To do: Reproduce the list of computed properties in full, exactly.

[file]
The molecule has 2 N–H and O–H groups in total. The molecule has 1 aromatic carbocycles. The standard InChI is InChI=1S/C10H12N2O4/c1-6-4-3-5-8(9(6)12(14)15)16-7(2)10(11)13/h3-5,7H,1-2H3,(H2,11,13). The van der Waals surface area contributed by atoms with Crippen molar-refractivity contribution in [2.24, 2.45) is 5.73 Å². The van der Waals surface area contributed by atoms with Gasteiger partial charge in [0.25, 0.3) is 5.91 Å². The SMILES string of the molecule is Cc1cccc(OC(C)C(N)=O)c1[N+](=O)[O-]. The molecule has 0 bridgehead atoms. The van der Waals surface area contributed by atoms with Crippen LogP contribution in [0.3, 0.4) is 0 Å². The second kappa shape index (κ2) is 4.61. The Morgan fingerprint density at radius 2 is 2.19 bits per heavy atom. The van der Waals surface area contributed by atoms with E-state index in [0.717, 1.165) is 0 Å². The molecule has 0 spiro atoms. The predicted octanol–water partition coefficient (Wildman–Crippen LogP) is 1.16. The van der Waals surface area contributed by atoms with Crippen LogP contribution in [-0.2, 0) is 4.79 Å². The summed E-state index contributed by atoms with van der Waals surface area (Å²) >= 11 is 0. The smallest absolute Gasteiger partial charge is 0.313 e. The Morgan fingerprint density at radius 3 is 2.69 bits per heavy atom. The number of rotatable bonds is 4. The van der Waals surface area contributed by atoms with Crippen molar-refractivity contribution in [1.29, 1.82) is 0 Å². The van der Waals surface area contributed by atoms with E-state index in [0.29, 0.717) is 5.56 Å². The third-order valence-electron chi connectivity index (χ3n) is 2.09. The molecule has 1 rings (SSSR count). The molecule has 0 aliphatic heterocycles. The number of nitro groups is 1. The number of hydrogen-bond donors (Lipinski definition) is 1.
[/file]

The molecule has 2 N–H and O–H groups in total. The molecule has 1 aromatic carbocycles. The standard InChI is InChI=1S/C10H12N2O4/c1-6-4-3-5-8(9(6)12(14)15)16-7(2)10(11)13/h3-5,7H,1-2H3,(H2,11,13). The van der Waals surface area contributed by atoms with Crippen molar-refractivity contribution in [2.24, 2.45) is 5.73 Å². The van der Waals surface area contributed by atoms with Gasteiger partial charge in [0.25, 0.3) is 5.91 Å². The SMILES string of the molecule is Cc1cccc(OC(C)C(N)=O)c1[N+](=O)[O-]. The molecule has 0 bridgehead atoms. The van der Waals surface area contributed by atoms with Crippen LogP contribution in [0.3, 0.4) is 0 Å². The second kappa shape index (κ2) is 4.61. The Morgan fingerprint density at radius 2 is 2.19 bits per heavy atom. The van der Waals surface area contributed by atoms with E-state index in [0.717, 1.165) is 0 Å². The molecule has 0 spiro atoms. The predicted octanol–water partition coefficient (Wildman–Crippen LogP) is 1.16. The van der Waals surface area contributed by atoms with Crippen LogP contribution in [-0.2, 0) is 4.79 Å². The summed E-state index contributed by atoms with van der Waals surface area (Å²) >= 11 is 0. The smallest absolute Gasteiger partial charge is 0.313 e. The Morgan fingerprint density at radius 3 is 2.69 bits per heavy atom. The number of rotatable bonds is 4. The van der Waals surface area contributed by atoms with Crippen molar-refractivity contribution in [1.29, 1.82) is 0 Å². The van der Waals surface area contributed by atoms with E-state index in [0.29, 0.717) is 5.56 Å². The third-order valence-electron chi connectivity index (χ3n) is 2.09. The molecule has 1 rings (SSSR count). The molecule has 0 aliphatic heterocycles. The number of nitro groups is 1. The number of hydrogen-bond donors (Lipinski definition) is 1.